...this disc is a particularly welcome unveiling of four rapturous sacred works, thanks to a happy marriage of scholarship and performance. ...a lush orchestral sound, aptly suggesting the extravagance of Venetian sacred music.
The Dixit opens with the same monumental wall of sound that Monteverdi uses in his Vespers, setting the majestic tone for the disc. ...the superb musicianship on display show Lotti in the best possible light...
Each of these offerings suggests a director in Ben Palmer who has a firm grip on his material: rhythms are propelled with purpose and vitality, and there’s an unyielding quest to uncover the imagery and sensibility of Lotti’s almost cinematic perspectives with graphic immediacy.
This disc is a revelation, in terms of the composer andalso the ability of the performers - full marks!
The middle movement, marked piacevole, is the relevation, shimmering with a new hushed beauty - equally a testament to the lustre frequently achieved by the 16 musicians in Ben Palmer’s Orchestra of St Paul’s, with the violin sections placed antiphonally to the conductor’s left and right. ...the forces may have become enlarged, but there is never any distortion of intent; indeed, the bipolar mix of searing anguish, quiet radiance and Irish reel hits home as never before.
...beautifully light textured playing, with the highest degree of sensitivity with fine hushed moments of strange, otherworldly beauty, perhaps more so than in the original. These players build to moments of fine power and expressiveness before the most exquisite of codas.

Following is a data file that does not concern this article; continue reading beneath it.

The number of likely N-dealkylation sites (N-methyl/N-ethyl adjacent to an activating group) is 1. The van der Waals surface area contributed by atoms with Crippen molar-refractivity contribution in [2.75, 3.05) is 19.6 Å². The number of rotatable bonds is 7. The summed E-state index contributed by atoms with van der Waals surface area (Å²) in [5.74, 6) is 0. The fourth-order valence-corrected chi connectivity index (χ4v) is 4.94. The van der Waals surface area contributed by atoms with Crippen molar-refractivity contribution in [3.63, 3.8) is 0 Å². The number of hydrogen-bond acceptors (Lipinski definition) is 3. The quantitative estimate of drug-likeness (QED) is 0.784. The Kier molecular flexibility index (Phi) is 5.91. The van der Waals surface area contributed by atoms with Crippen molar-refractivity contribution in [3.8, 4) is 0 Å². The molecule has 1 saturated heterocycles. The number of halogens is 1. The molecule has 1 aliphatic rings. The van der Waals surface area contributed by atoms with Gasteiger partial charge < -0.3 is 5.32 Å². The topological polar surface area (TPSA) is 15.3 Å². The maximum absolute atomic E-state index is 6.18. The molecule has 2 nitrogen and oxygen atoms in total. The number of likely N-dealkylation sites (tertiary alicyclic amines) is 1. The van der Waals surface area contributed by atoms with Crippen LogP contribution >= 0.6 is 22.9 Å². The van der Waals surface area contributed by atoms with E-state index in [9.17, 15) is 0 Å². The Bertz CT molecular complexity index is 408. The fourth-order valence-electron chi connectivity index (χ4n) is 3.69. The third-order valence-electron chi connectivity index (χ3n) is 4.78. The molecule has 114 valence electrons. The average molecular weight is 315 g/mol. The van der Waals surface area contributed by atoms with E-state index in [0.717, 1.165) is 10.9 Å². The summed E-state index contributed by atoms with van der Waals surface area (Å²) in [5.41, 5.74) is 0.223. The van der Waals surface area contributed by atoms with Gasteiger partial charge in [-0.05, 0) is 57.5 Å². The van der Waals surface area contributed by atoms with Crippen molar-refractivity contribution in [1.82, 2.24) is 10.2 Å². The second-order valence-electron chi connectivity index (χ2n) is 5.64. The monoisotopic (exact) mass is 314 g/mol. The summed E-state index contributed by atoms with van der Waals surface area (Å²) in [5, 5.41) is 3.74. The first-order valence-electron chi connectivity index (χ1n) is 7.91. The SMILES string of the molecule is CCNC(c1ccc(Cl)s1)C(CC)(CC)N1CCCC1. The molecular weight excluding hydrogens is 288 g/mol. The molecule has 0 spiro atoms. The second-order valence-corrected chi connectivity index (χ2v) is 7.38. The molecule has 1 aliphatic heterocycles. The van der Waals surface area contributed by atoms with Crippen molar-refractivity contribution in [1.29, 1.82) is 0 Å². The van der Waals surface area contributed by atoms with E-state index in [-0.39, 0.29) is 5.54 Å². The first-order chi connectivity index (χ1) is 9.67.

This is fiendishly difficult music for a quartet, yet alone a sixteen-strong string ensemble. But the Orchestra of St Paul’s advocate it with an edge of the seat intensity and technical brilliance that contrasts sharply with the ‘health and safety’ approach favoured by today’s ‘A-list’ orchestras. ... Audience engagement is not about superstar conductors, celebrity interviews over lunch at braggable restaurants, cutting through classical websites, or click bait blogs - it is about the kind of music making found on this new CD.
The recording of the whole of the incidental score to Arthur, however, is a real eye-opener. Here Elgar’s detailed and careful score, with its original ‘pit band’ instrumentation, lends the music an intimate sense of authenticity.
...performances under conductors John Wilson and Ben Palmer are persuasive.
...Ben Palmer and his players give it a most skilful and sympathetic performance. This is an important release that all Elgarians must hear.
...brilliant, vivid playing by the 14-strong Orchestra of St Paul’s, conducted by the gifted, original, thoughtful maestro, Ben Palmer.